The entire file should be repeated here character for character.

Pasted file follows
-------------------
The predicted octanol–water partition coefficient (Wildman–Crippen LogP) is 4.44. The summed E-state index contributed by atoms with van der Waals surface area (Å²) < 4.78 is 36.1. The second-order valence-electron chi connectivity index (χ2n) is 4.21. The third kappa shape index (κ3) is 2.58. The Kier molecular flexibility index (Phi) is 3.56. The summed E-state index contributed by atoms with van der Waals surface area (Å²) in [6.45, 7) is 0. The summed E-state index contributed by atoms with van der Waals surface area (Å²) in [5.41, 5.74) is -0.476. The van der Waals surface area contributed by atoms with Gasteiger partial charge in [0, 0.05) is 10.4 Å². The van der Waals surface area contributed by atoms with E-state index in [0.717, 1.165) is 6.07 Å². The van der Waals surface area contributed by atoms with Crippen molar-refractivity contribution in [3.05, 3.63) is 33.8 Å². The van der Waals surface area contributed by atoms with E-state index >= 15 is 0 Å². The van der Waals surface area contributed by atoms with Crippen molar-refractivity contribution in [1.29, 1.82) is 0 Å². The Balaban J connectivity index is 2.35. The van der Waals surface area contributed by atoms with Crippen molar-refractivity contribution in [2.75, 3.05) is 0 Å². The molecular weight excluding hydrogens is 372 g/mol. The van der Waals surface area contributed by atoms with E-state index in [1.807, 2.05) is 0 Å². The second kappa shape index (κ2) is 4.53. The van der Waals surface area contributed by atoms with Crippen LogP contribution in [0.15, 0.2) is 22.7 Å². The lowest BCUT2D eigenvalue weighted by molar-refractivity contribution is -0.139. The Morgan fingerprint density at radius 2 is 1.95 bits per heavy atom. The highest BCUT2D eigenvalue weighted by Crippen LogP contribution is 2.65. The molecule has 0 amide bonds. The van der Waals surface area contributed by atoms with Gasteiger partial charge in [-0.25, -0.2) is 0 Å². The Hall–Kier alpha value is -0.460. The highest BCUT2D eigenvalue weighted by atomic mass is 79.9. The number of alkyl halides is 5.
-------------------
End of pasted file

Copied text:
The predicted octanol–water partition coefficient (Wildman–Crippen LogP) is 4.44. The summed E-state index contributed by atoms with van der Waals surface area (Å²) < 4.78 is 36.1. The second-order valence-electron chi connectivity index (χ2n) is 4.21. The third kappa shape index (κ3) is 2.58. The Kier molecular flexibility index (Phi) is 3.56. The summed E-state index contributed by atoms with van der Waals surface area (Å²) in [6.45, 7) is 0. The summed E-state index contributed by atoms with van der Waals surface area (Å²) in [5.41, 5.74) is -0.476. The van der Waals surface area contributed by atoms with Gasteiger partial charge in [0, 0.05) is 10.4 Å². The van der Waals surface area contributed by atoms with E-state index in [0.717, 1.165) is 6.07 Å². The van der Waals surface area contributed by atoms with Crippen molar-refractivity contribution in [3.05, 3.63) is 33.8 Å². The van der Waals surface area contributed by atoms with E-state index >= 15 is 0 Å². The van der Waals surface area contributed by atoms with Crippen molar-refractivity contribution in [1.29, 1.82) is 0 Å². The Balaban J connectivity index is 2.35. The van der Waals surface area contributed by atoms with Crippen molar-refractivity contribution in [2.75, 3.05) is 0 Å². The molecular weight excluding hydrogens is 372 g/mol. The van der Waals surface area contributed by atoms with E-state index in [1.807, 2.05) is 0 Å². The second kappa shape index (κ2) is 4.53. The van der Waals surface area contributed by atoms with Crippen LogP contribution in [0.15, 0.2) is 22.7 Å². The lowest BCUT2D eigenvalue weighted by molar-refractivity contribution is -0.139. The Morgan fingerprint density at radius 2 is 1.95 bits per heavy atom. The highest BCUT2D eigenvalue weighted by Crippen LogP contribution is 2.65. The molecule has 0 amide bonds. The van der Waals surface area contributed by atoms with Gasteiger partial charge in [-0.25, -0.2) is 0 Å². The Hall–Kier alpha value is -0.460. The highest BCUT2D eigenvalue weighted by atomic mass is 79.9. The number of alkyl halides is 5.